Interview By: DRISHTI PANDEY
Mithila Palkar, who is widely known on digital platforms, has come a long way. We will soon see her on the big screen making her Bollywood debut in a slice of life film, ‘Karwaan’ along with Irrfan Khan and Dulquer Salmaan. She speaks to us about her experience and more. Excerpts:
How did you come on board for ‘Karwaan’?
Karwaan is directed by Akash; and Akash and I know each other because of theater. He told me he is making this film and he thought that I fi t the bill of the character and he was going to suggest a bunch of names to Nandini Shrikant who is the casting director of this film. And he had informed me that he will be suggesting my name among others. Also, I have auditioned with Nandini in the past for different projects so I was already there in her data base. So even she was intending to call me; and then it happened through the usual process.
Tell us about your character?
I actually can’t tell much about my character at this point of time. But she is a spunky girl, an unapologetic girl, who has her own take on life and is very confi dent about the things she does.
How was your experience working with Irrfan Khan and also was it intimidating or a learning experience with him?
Initially it was intimidating, not because he made it intimidating; there was no air of that sort. I was intimidated because I was in awe of him because he is Irrfan khan! He made it quite easy in that way and it was a great learning experience working with him; it took me about 10 to 12 days to get used to the fact that I was working with them and acting with them and that I’m not their audience. Because both of them are such fabulous actors, so it took me a while to wake up and realize that I am in this scene and I can’t be enjoying the performance as I wanted. Irrfan sir taught me to be present as an actor because he is very spontaneous as an actor himself. And between two co-actors there’s a lot of give and take; like you have to be very receptive of what your co-actor is giving you. So that’s a very important lesson I learnt from him.
With every project you learn something and there’s always an experience you take back home, how was it with this fi lm?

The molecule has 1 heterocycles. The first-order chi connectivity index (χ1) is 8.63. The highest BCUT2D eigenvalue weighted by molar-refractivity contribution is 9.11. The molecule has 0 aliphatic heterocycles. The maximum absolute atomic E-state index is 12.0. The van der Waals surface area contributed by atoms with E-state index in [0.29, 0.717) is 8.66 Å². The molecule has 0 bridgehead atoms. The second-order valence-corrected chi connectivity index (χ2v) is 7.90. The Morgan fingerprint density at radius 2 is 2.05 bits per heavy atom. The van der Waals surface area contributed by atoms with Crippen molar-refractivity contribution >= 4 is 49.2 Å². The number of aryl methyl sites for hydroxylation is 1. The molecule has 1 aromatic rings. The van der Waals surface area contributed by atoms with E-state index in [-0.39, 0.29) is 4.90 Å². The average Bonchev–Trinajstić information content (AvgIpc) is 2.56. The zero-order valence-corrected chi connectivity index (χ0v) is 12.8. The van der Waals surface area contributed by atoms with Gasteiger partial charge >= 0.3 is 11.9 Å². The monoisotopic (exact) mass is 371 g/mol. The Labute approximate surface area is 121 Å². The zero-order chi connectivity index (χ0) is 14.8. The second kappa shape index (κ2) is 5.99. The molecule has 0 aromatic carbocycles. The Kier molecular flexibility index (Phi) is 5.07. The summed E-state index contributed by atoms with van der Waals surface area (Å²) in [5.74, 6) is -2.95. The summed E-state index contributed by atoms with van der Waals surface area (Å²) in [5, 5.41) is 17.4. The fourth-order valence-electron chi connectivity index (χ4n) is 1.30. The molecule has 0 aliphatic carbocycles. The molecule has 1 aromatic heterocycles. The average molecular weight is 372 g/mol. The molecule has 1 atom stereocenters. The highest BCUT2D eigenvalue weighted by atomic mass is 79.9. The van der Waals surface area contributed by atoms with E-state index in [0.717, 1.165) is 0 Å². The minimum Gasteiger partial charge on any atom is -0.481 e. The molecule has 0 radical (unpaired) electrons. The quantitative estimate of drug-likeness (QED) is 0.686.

I learnt a lot about humility from DQ, because DQ is a huge star down south and where we were shooting is his hometown. He has no air about himself and that’s something important and general life lesson. So, that’s something I have taken away from him, to be present as an actor is a huge lesson as to get from somebody as big as Irrfan Khan. And I think I came from a very protected space because Akash and I knew each other since before so I wasn’t thrown in the deep end of anything. If at all I needed anything, I had Akash there. So I think that comfort helped me through the process and it was a fun experience.
What excites you about films as an actor?
It’s all about playing a different person every time because you get an insight of different characters, different personalities, to put yourself in someone else’s shoes and I think as a person it makes you very receptive and more sensitive towards people.
You’ve worked on digital platforms , how’s your journey been so far and what’s that one thing that keeps you motivated to work harder?
I think new experiments always excites me, anything that comes to me that’s new and I’ve not done before. And I think there’s a lot of things I’ve not explored yet as I’ve just started but it’s been an interesting journey, it’s all been unplanned. So a lot of it has come as a pleasant surprise. I wouldn’t say I was just sitting and things happened to me because I was working for it. So I don’t really give it away to luck because it won’t be fair because I’ve put a lot to make it happen. But opportunities started unveiling for me and also that I met the right kind of people in every point and time and I had the right kind of guidance so I knew I was going in the right direction.
What kind of genres do you like?
I think I am a sucker for RomComs. I love romantic comedies because I think I enjoy this genre a lot. I also like thriller stories but not ghost fi lms, I get very scared. And it’s really exciting to be a part of the world which is so old and in a way it’s immortal because cinema never dies and you can always revisit it so it’s amazing to be a part of this industry that always comes up with something new. And also there’s this thing where the old and new meet at a point.
Coming from a non-filmy background, what has been your inspiration to enter the film industry?
I think when I was 12 years old I knew I wanted to act but no one took me seriously because I was too young. Also, as a kid we all want to be an actor, doctor, engineer, all these generic things we have in mind as a kid and of course no one takes us seriously then. Also, I live with my grandparents, my parents were always supportive about it but because I don’t live with them, it became more of my grandparents’ responsibility whether they would let me do this or not. For the longest time because I come from a very conservative marathi family, it was a very difficult thing to convince them, especially my grandfather, to let me do this. But yeah I always wanted to be an actor specially theater, I always wanted to be on stage because that’s a different high. When I was 12 and in school we used to do a lot of curricular activities so in that I had participated in an inter school drama competition that was the first time I went on stage and had that feeling about this is what I want to do.